Adam's Story: Dealing with the Big C

Adam Frey Health Guide
  • Good day everyone,


    In response to Sue's comment I would like to share how everyone is dealing with this time.  It is hard on many people, even me, out of the hospital and beyond the effects.  I do spend a lot of time feeling like a bit of a burden.  I went away to school at the age of 15, and now at the age of 22 I am back under the care of my parents.  I cannot really do much in the form of work, so without my help it is a little tight now.  I normally work a couple jobs and 50+ hours a week in the summer and a decent bit to pay for things in school, about 15-20 hours per week. 


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    Furthermore, my mom cannot work as much as she normally does because she is stuck with the job of being my home nurse at times.  I really feel pressed and am saddened because she has to sacrifice more of what she has to take care of a son that sometimes has a problem taking care of himself...obviously due to the cancer and everything else.  It is more cooking, cleaning, and adversity she is stuck with. 


    My dad is taking it both good and bad.  I know that he does not know really how to deal with this whole thing.  In fact, I really do not know how to entirely deal with this thing, and my mom does not know how to deal with this thing.  My brother is away and surely he is baffled too.  He comes home in 9 days, but I wish sometimes he did not need to see me in such states of weakness and frailty that I succumb to at times. 


    My friends are all sticking close and helping me through this entire thing as much as they possibly can.  I really found out how big some hearts really are and I am glad to have found that out.  My whole life I looked to helping others as a way of somehow helping myself.  I will use the cliche about the gift is better giving, and for me it has always been the case.  In fact, I really thrive on the opportunity of having my blog at and also writing here.  I can turn this negative and scary endeavor into a positive thing for many. 


    My mom told me today that she does not know how I am able to go into a hospital and get poked, prodded, and poisoned every day and have the attitude I have.  The symptoms can bring the strongest people to their knees physically and ware every last nerve raw emotionally.  It is a hard process on all of the people going through this with me.  The steroids cause me to be overemotional at times.  To be honest I have a hard time handling it.  I never was that way before; I, like anyone, took some times to blow off some steam, but never could only one straw break the camel's back.  My mom also said today that the first question she is going to ask God is why did he put her son through so much? 


    It could be much worse for anyone and I am just trying my best to keep my chin up with everything that I have been dealt.  Cancer has its positives if you find them.  I personally found a talent in writing and am currently working on a forward to my book right now titled: Wrestling Cancer: A Story About the Fight of My Life. I hope to have it ready to go before I go back to school in late January.  I hope you all read it.  In my biased opinion, I think it will be good.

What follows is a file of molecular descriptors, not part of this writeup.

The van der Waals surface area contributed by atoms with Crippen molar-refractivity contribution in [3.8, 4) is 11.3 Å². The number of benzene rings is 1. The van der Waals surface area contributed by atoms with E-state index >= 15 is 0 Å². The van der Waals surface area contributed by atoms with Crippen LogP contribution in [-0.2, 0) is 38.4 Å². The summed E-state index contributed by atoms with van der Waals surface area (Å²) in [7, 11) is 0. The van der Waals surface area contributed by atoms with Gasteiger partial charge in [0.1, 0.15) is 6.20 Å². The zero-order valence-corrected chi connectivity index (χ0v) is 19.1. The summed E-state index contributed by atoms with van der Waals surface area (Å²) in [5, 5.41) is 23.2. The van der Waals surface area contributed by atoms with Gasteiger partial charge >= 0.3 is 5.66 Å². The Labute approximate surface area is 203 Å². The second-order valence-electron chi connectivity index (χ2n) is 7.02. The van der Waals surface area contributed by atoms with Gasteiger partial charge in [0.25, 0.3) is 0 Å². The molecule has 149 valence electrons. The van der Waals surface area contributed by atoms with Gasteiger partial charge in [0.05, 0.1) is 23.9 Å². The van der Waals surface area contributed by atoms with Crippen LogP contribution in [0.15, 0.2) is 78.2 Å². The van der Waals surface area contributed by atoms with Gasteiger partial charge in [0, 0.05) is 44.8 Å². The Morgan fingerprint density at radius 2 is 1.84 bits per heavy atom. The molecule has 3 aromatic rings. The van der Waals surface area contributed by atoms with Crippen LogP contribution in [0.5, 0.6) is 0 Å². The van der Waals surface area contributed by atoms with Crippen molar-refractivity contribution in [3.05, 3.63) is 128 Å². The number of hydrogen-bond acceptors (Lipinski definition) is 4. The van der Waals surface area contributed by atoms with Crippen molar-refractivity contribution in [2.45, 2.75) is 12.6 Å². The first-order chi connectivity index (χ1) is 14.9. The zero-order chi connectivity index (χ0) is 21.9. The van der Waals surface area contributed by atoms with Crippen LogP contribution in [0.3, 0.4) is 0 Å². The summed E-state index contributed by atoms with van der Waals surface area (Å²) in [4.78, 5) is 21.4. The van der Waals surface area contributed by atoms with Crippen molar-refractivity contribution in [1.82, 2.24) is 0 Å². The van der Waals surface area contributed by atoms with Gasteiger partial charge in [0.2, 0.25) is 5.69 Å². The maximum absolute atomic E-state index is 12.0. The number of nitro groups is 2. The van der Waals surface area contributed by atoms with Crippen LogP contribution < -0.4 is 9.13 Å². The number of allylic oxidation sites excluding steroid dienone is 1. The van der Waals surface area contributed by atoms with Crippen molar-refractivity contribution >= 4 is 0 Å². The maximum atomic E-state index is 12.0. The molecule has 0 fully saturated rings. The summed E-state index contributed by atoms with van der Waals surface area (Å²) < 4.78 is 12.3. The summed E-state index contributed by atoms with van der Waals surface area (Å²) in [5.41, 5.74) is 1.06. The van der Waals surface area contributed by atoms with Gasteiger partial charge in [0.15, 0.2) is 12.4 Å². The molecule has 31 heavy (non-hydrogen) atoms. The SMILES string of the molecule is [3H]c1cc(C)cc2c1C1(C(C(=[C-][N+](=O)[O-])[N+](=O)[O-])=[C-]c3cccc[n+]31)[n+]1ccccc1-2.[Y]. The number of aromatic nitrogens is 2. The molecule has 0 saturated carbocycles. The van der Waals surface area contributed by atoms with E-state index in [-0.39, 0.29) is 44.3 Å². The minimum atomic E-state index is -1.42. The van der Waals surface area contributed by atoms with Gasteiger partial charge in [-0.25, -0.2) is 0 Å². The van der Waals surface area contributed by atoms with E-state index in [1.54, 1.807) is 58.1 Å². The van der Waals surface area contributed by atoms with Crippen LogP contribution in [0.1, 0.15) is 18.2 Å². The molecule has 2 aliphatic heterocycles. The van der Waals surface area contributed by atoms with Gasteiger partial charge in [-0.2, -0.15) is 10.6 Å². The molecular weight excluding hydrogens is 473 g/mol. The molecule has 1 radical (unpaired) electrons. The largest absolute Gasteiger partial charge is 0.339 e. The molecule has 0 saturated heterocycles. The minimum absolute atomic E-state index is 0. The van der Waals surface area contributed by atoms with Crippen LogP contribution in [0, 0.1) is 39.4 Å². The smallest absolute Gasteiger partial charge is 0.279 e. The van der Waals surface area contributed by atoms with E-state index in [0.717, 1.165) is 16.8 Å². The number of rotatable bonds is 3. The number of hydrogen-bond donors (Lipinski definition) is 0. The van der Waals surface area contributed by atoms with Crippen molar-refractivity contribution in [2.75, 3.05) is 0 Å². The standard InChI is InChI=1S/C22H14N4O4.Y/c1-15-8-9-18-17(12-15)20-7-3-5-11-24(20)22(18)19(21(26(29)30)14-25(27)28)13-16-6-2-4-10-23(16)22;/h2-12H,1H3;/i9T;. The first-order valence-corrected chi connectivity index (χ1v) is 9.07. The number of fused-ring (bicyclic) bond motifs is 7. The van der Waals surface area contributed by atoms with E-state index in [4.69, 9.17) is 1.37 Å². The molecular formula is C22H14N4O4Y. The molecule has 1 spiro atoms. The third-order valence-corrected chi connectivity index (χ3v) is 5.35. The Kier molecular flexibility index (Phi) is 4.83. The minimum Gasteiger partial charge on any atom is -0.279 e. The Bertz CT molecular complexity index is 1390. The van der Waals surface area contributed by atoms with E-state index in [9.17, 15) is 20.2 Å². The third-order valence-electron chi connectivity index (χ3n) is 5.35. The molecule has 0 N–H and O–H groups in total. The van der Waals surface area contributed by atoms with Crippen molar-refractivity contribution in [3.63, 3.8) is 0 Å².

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    The last couple of weeks have been going well. My tumor marker is down to under 5 right now and I am closing in on beating this every day. I have been living life to the best of my ability, still going out, still lifting, still pushing through the pain as much as I can take. My doctor thinks I am a little twitched in the head, most of my friends think I am plain crazy, but my fight every day is to not let cancer dictate my life any more than it can.  I have to go to chemo and everything else.  I do have symptoms-including the new skin color one which caused me a trip to the hospital- but I make it a point to not let it bother me more than it needs to.  I do not always succeed, but if you do not reach your goals, you have to refocus, find out where you went wrong, and try again. 


    I think that last comment may be heplful to some of you reading this post.  Failure hurts, it is not what we want, but if you learn from it, it becomes not a failure but a learning experience. When asked about inventing the lightbulb and ultimately failing over 3,000 times, Thomas Edison said, "I just succeeded in finding 3,000 ways of how to not make a lightbulb."  He was not phased but rather he learned from his experience and became a better inventor. 


    So, when you experience those cravings, the withdrawl, the depression, and everything else, keep to it, one more day may get you over that hump.  If you succumb, do not think of it as giving up or failing, rather go back to the drawing board, search for that strength within your soul and devise a better plan to accomplish your ultimate goal. 


    I have faith that every person reading this with a desire to quit will make it if they truly want to.  It may not be the first time, may not be the seventh time, but if you keep your chin up and keep fighting and keep trying, you will ultimately succeed. 


    I never smoked in my life and I have a hard time knowing what you are going through, but I do understand what it is like to fall short of very important goals, and I do understand the sacrifice and the fight.  I promise you.


    That is about all I really have to say for this week.  Keep fighting to better yourself every day. 



    Adam Frey 

Published On: May 20, 2008